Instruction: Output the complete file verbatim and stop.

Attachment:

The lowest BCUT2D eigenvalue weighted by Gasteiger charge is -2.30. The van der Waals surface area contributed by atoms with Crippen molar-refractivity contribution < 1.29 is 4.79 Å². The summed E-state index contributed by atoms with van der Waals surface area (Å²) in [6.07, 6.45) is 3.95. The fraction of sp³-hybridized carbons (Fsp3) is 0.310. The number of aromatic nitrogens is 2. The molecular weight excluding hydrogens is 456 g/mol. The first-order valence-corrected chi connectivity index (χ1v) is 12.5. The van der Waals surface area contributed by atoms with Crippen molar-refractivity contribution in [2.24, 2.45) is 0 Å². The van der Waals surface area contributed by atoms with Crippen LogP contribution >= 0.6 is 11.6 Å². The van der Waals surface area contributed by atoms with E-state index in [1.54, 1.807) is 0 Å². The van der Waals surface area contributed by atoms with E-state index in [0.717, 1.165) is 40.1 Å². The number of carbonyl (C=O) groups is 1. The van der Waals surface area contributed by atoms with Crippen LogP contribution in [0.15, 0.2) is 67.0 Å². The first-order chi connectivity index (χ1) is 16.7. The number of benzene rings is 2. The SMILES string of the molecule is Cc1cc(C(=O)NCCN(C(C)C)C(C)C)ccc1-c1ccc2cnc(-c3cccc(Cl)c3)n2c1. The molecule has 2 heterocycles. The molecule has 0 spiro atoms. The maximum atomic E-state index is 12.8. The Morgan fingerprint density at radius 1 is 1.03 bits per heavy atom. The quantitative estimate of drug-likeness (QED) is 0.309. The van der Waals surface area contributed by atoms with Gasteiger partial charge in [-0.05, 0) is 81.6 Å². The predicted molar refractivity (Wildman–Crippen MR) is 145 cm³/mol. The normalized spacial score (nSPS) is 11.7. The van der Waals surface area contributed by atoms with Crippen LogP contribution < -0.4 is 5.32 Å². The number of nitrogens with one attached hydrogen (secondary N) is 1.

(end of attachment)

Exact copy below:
The lowest BCUT2D eigenvalue weighted by Gasteiger charge is -2.30. The van der Waals surface area contributed by atoms with Crippen molar-refractivity contribution < 1.29 is 4.79 Å². The summed E-state index contributed by atoms with van der Waals surface area (Å²) in [6.07, 6.45) is 3.95. The fraction of sp³-hybridized carbons (Fsp3) is 0.310. The number of aromatic nitrogens is 2. The molecular weight excluding hydrogens is 456 g/mol. The first-order valence-corrected chi connectivity index (χ1v) is 12.5. The van der Waals surface area contributed by atoms with Crippen molar-refractivity contribution in [2.24, 2.45) is 0 Å². The van der Waals surface area contributed by atoms with Crippen LogP contribution >= 0.6 is 11.6 Å². The van der Waals surface area contributed by atoms with E-state index in [1.54, 1.807) is 0 Å². The van der Waals surface area contributed by atoms with E-state index in [0.717, 1.165) is 40.1 Å². The number of carbonyl (C=O) groups is 1. The van der Waals surface area contributed by atoms with Crippen LogP contribution in [0.15, 0.2) is 67.0 Å². The first-order chi connectivity index (χ1) is 16.7. The number of benzene rings is 2. The SMILES string of the molecule is Cc1cc(C(=O)NCCN(C(C)C)C(C)C)ccc1-c1ccc2cnc(-c3cccc(Cl)c3)n2c1. The molecule has 2 heterocycles. The molecule has 0 spiro atoms. The maximum atomic E-state index is 12.8. The Morgan fingerprint density at radius 1 is 1.03 bits per heavy atom. The quantitative estimate of drug-likeness (QED) is 0.309. The van der Waals surface area contributed by atoms with Gasteiger partial charge in [-0.05, 0) is 81.6 Å². The predicted molar refractivity (Wildman–Crippen MR) is 145 cm³/mol. The normalized spacial score (nSPS) is 11.7. The van der Waals surface area contributed by atoms with Crippen LogP contribution < -0.4 is 5.32 Å². The number of nitrogens with one attached hydrogen (secondary N) is 1.